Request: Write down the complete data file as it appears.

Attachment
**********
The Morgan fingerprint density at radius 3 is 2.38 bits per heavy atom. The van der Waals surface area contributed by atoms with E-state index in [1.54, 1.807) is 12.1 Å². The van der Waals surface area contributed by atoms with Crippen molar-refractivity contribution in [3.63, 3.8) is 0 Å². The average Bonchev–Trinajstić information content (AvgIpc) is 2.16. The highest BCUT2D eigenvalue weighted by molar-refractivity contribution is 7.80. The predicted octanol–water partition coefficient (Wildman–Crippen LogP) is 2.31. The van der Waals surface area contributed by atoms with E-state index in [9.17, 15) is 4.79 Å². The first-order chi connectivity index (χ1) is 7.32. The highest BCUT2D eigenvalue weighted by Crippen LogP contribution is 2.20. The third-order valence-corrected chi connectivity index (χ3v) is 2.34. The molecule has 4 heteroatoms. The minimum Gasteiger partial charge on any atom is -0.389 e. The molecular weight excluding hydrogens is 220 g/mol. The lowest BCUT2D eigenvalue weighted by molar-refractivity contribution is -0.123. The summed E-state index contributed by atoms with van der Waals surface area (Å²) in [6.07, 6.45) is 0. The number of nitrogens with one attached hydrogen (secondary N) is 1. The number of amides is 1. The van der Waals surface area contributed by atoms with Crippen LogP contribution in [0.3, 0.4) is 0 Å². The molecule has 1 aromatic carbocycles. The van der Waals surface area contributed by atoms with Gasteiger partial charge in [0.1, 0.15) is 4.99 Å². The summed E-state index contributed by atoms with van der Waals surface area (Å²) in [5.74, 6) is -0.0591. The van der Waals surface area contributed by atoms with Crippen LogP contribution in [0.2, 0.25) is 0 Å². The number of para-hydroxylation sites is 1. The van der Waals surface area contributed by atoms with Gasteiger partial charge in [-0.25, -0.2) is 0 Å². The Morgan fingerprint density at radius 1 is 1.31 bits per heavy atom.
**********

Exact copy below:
The Morgan fingerprint density at radius 3 is 2.38 bits per heavy atom. The van der Waals surface area contributed by atoms with E-state index in [1.54, 1.807) is 12.1 Å². The van der Waals surface area contributed by atoms with Crippen molar-refractivity contribution in [3.63, 3.8) is 0 Å². The average Bonchev–Trinajstić information content (AvgIpc) is 2.16. The highest BCUT2D eigenvalue weighted by molar-refractivity contribution is 7.80. The predicted octanol–water partition coefficient (Wildman–Crippen LogP) is 2.31. The van der Waals surface area contributed by atoms with E-state index in [9.17, 15) is 4.79 Å². The first-order chi connectivity index (χ1) is 7.32. The highest BCUT2D eigenvalue weighted by Crippen LogP contribution is 2.20. The third-order valence-corrected chi connectivity index (χ3v) is 2.34. The molecule has 4 heteroatoms. The minimum Gasteiger partial charge on any atom is -0.389 e. The molecular weight excluding hydrogens is 220 g/mol. The lowest BCUT2D eigenvalue weighted by molar-refractivity contribution is -0.123. The summed E-state index contributed by atoms with van der Waals surface area (Å²) in [6.07, 6.45) is 0. The number of nitrogens with one attached hydrogen (secondary N) is 1. The number of amides is 1. The van der Waals surface area contributed by atoms with Crippen LogP contribution in [0.3, 0.4) is 0 Å². The molecule has 1 aromatic carbocycles. The van der Waals surface area contributed by atoms with Gasteiger partial charge in [0.1, 0.15) is 4.99 Å². The summed E-state index contributed by atoms with van der Waals surface area (Å²) in [5.74, 6) is -0.0591. The van der Waals surface area contributed by atoms with Crippen LogP contribution in [0.2, 0.25) is 0 Å². The number of para-hydroxylation sites is 1. The van der Waals surface area contributed by atoms with Gasteiger partial charge in [-0.25, -0.2) is 0 Å². The Morgan fingerprint density at radius 1 is 1.31 bits per heavy atom.